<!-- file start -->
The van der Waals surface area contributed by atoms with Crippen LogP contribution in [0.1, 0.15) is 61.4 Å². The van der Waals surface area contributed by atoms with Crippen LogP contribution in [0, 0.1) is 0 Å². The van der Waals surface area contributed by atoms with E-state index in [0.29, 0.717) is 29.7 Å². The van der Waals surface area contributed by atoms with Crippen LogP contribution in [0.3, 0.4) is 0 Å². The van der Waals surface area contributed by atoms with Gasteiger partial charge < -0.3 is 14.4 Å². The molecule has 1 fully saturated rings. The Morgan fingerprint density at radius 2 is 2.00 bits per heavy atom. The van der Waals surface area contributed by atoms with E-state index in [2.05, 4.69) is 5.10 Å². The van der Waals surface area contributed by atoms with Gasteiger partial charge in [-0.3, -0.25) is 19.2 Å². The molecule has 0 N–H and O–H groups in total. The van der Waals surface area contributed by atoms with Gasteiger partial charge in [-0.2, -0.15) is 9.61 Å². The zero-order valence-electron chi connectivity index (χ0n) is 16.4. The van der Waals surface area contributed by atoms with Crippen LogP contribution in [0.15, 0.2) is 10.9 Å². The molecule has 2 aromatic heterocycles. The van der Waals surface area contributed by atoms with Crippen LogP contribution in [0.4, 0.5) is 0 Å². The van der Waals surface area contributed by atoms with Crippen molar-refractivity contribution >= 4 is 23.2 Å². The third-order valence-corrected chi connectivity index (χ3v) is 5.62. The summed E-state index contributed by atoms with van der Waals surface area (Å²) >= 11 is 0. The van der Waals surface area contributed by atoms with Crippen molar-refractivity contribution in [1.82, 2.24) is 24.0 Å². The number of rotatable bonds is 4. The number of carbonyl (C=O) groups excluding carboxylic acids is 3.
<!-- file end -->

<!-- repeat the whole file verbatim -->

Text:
The van der Waals surface area contributed by atoms with Crippen LogP contribution in [0.1, 0.15) is 61.4 Å². The van der Waals surface area contributed by atoms with Crippen LogP contribution in [0, 0.1) is 0 Å². The van der Waals surface area contributed by atoms with E-state index in [0.29, 0.717) is 29.7 Å². The van der Waals surface area contributed by atoms with Crippen LogP contribution in [0.3, 0.4) is 0 Å². The van der Waals surface area contributed by atoms with Gasteiger partial charge < -0.3 is 14.4 Å². The molecule has 1 fully saturated rings. The Morgan fingerprint density at radius 2 is 2.00 bits per heavy atom. The van der Waals surface area contributed by atoms with E-state index in [2.05, 4.69) is 5.10 Å². The van der Waals surface area contributed by atoms with Gasteiger partial charge in [-0.3, -0.25) is 19.2 Å². The molecule has 0 N–H and O–H groups in total. The van der Waals surface area contributed by atoms with Gasteiger partial charge in [-0.2, -0.15) is 9.61 Å². The zero-order valence-electron chi connectivity index (χ0n) is 16.4. The van der Waals surface area contributed by atoms with Crippen LogP contribution in [0.15, 0.2) is 10.9 Å². The molecule has 2 aromatic heterocycles. The van der Waals surface area contributed by atoms with Crippen LogP contribution in [0.4, 0.5) is 0 Å². The van der Waals surface area contributed by atoms with Crippen molar-refractivity contribution >= 4 is 23.2 Å². The third-order valence-corrected chi connectivity index (χ3v) is 5.62. The summed E-state index contributed by atoms with van der Waals surface area (Å²) >= 11 is 0. The van der Waals surface area contributed by atoms with Crippen molar-refractivity contribution in [1.82, 2.24) is 24.0 Å². The number of rotatable bonds is 4. The number of carbonyl (C=O) groups excluding carboxylic acids is 3.